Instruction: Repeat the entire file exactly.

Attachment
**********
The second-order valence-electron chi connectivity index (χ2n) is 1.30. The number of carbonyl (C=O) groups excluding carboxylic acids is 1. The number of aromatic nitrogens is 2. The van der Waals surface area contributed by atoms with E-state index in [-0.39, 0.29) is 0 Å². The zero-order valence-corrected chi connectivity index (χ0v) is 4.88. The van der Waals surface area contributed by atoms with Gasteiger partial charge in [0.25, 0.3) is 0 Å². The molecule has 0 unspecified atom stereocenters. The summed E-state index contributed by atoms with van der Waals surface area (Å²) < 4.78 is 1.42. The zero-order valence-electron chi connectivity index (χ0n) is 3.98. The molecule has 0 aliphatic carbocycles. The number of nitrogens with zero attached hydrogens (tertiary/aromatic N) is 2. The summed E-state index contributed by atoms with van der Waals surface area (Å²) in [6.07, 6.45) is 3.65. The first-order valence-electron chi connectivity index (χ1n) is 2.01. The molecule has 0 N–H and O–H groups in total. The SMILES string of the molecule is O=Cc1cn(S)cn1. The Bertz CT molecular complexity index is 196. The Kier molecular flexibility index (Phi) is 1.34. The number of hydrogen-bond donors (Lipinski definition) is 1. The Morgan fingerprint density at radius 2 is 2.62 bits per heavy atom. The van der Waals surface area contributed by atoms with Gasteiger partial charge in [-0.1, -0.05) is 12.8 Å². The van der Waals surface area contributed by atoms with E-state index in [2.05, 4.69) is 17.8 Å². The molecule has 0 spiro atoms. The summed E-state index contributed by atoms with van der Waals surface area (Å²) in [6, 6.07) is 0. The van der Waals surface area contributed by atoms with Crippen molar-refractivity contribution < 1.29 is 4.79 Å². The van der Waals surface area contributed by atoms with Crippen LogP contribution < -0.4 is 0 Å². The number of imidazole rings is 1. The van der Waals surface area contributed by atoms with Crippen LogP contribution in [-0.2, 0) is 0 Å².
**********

The second-order valence-electron chi connectivity index (χ2n) is 1.30. The number of carbonyl (C=O) groups excluding carboxylic acids is 1. The number of aromatic nitrogens is 2. The van der Waals surface area contributed by atoms with E-state index in [-0.39, 0.29) is 0 Å². The zero-order valence-corrected chi connectivity index (χ0v) is 4.88. The van der Waals surface area contributed by atoms with Gasteiger partial charge in [0.25, 0.3) is 0 Å². The molecule has 0 unspecified atom stereocenters. The summed E-state index contributed by atoms with van der Waals surface area (Å²) < 4.78 is 1.42. The zero-order valence-electron chi connectivity index (χ0n) is 3.98. The molecule has 0 aliphatic carbocycles. The number of nitrogens with zero attached hydrogens (tertiary/aromatic N) is 2. The summed E-state index contributed by atoms with van der Waals surface area (Å²) in [6.07, 6.45) is 3.65. The first-order valence-electron chi connectivity index (χ1n) is 2.01. The molecule has 0 N–H and O–H groups in total. The SMILES string of the molecule is O=Cc1cn(S)cn1. The Bertz CT molecular complexity index is 196. The Kier molecular flexibility index (Phi) is 1.34. The number of hydrogen-bond donors (Lipinski definition) is 1. The Morgan fingerprint density at radius 2 is 2.62 bits per heavy atom. The van der Waals surface area contributed by atoms with Gasteiger partial charge in [-0.1, -0.05) is 12.8 Å². The van der Waals surface area contributed by atoms with E-state index in [2.05, 4.69) is 17.8 Å². The molecule has 0 spiro atoms. The summed E-state index contributed by atoms with van der Waals surface area (Å²) in [6, 6.07) is 0. The van der Waals surface area contributed by atoms with Crippen molar-refractivity contribution < 1.29 is 4.79 Å². The van der Waals surface area contributed by atoms with Crippen LogP contribution < -0.4 is 0 Å². The number of imidazole rings is 1. The van der Waals surface area contributed by atoms with Crippen LogP contribution in [-0.2, 0) is 0 Å².